For the world premiere of the action-adventure film Robin Hood on October 18, 1922, Sid Grauman—owner of Los Angeles's Egyptian Theatre—decided he would embellish the spectacle of seeing stars like Douglas Fairbanks arrive by having them walk on a red carpet. Grauman had workers unfurl the carpet outside the theater on Hollywood Boulevard. It wasn’t just the first time a premiere had used such an adornment—it was the first movie premiere, period.

Grauman probably didn’t realize it at the time, but his selection of color would be imitated at other premieres before being adopted by the Academy of Motion Picture Arts and Sciences in 1961. At that year’s Oscars ceremony, attendees walked a red carpet to arrive at the auditorium, a parade of glamour and social status that might be the closest thing the United States has to a royal class. When the arrivals started airing on television in 1964—and the carpet’s color was telecast for the first time for those owning a color set in 1966—red carpets and Hollywood became intertwined.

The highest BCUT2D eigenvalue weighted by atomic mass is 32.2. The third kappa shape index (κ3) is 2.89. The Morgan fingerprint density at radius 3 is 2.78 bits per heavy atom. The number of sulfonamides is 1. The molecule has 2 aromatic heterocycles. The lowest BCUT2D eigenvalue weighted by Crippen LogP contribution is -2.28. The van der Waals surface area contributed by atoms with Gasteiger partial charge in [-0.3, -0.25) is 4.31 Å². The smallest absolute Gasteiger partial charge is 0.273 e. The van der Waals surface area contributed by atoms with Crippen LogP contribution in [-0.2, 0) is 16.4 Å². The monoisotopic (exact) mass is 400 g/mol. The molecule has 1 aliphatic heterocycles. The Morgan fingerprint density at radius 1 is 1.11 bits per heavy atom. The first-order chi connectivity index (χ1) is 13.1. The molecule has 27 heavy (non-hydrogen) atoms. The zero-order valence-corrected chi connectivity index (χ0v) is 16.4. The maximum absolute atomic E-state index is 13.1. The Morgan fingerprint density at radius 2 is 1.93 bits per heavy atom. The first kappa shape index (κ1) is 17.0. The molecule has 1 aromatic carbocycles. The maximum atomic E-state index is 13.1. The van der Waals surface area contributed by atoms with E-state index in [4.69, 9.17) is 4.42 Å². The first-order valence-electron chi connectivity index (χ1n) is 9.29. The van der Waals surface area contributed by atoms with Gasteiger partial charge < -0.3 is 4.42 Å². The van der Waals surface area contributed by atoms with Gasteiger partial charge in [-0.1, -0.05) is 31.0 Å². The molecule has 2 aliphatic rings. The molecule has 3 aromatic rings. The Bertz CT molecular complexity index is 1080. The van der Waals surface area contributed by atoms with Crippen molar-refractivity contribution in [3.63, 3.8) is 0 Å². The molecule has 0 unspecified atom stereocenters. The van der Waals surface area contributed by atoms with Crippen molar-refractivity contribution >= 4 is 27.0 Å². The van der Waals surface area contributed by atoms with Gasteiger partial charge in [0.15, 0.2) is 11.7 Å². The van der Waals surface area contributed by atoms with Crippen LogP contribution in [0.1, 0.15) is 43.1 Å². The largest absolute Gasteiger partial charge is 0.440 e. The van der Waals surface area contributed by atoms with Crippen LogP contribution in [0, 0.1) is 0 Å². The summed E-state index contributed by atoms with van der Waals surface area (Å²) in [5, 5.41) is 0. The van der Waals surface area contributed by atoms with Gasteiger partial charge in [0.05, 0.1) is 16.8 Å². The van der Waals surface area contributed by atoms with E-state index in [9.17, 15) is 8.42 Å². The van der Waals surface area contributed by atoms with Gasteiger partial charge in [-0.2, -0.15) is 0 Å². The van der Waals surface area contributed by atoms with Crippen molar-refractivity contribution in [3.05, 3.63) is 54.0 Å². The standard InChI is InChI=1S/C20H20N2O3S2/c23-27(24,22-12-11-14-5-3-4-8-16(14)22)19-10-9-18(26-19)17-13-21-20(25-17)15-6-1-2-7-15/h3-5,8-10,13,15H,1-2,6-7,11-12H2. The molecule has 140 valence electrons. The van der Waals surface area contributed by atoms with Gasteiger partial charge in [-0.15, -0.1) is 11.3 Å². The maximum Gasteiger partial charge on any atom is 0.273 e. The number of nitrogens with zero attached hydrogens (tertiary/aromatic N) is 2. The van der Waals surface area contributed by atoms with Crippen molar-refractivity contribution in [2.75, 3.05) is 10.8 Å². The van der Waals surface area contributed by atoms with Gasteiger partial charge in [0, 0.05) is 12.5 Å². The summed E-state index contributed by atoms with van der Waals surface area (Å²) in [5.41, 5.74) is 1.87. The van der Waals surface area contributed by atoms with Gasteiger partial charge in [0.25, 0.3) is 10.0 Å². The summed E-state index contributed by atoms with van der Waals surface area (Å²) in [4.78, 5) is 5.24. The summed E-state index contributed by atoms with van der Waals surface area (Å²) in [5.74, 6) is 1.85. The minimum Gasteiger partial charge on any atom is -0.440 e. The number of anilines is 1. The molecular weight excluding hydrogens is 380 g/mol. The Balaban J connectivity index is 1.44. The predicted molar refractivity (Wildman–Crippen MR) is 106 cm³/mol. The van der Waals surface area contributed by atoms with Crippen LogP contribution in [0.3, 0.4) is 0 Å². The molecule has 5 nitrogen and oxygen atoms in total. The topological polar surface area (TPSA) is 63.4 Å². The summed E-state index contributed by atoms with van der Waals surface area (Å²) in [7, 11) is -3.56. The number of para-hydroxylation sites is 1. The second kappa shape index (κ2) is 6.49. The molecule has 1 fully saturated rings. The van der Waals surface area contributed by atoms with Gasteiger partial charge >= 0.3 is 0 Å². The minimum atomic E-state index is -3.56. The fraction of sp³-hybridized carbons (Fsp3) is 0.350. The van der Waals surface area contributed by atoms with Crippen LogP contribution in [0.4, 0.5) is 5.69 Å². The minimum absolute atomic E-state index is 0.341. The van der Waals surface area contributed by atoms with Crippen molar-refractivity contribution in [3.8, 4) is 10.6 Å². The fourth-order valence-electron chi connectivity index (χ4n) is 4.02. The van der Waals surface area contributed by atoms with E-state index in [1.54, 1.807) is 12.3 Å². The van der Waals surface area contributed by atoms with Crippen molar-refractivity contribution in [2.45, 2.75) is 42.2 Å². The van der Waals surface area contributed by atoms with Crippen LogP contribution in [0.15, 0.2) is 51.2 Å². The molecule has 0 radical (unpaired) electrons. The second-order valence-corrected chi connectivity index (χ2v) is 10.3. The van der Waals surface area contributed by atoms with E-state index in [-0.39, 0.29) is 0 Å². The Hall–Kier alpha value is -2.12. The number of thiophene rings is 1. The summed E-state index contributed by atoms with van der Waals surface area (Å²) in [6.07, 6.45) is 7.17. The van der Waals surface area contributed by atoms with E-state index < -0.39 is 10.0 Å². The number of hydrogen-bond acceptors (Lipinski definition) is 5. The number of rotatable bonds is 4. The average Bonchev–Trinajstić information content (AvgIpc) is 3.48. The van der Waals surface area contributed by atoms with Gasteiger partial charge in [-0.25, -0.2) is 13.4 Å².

Kevork Djansezian, Getty Images

If Grauman inspired the Academy, who or what inspired Grauman? According to cultural historian Amy Anderson, he was following in the footsteps of those who considered a red carpet synonymous with wealth, power, and status. In 458 BCE, the play Agamemnon portrayed a king invited to walk a “crimson path” by his calculating wife tired of her husband’s violent ways. In the 15th century, the Aztecs and Mayans considered scarlet-colored carpeting to be a symbol of prosperity, with the dye (made from the cochineal insect) considered a rare and valuable commodity. Like an expensive car or watch, a red carpet implies luxury.

Of more recent history for Grauman was the use of a red carpet for the New York Central Railroad in the early 1900s. Passengers were guided by the path and used it to navigate toward their boarding entrances. He may have even heard that President James Monroe was reportedly invited to walk a red carpet when he got off a riverboat in Georgetown, South Carolina in 1821.

The tradition has become more elaborate than ever. At the annual Academy Awards ceremony, carpet vendors Signature Systems Group will unroll 50,000 square feet of carpet, working a total of 900 man-hours to make sure the 900-foot-long, 33-foot-wide path is ready to be walked upon by the cast of Blade Runner 2049.

Those within a few feet of it might realize the iconic red carpet is not actually red: Signature representatives say it’s more of a burgundy.

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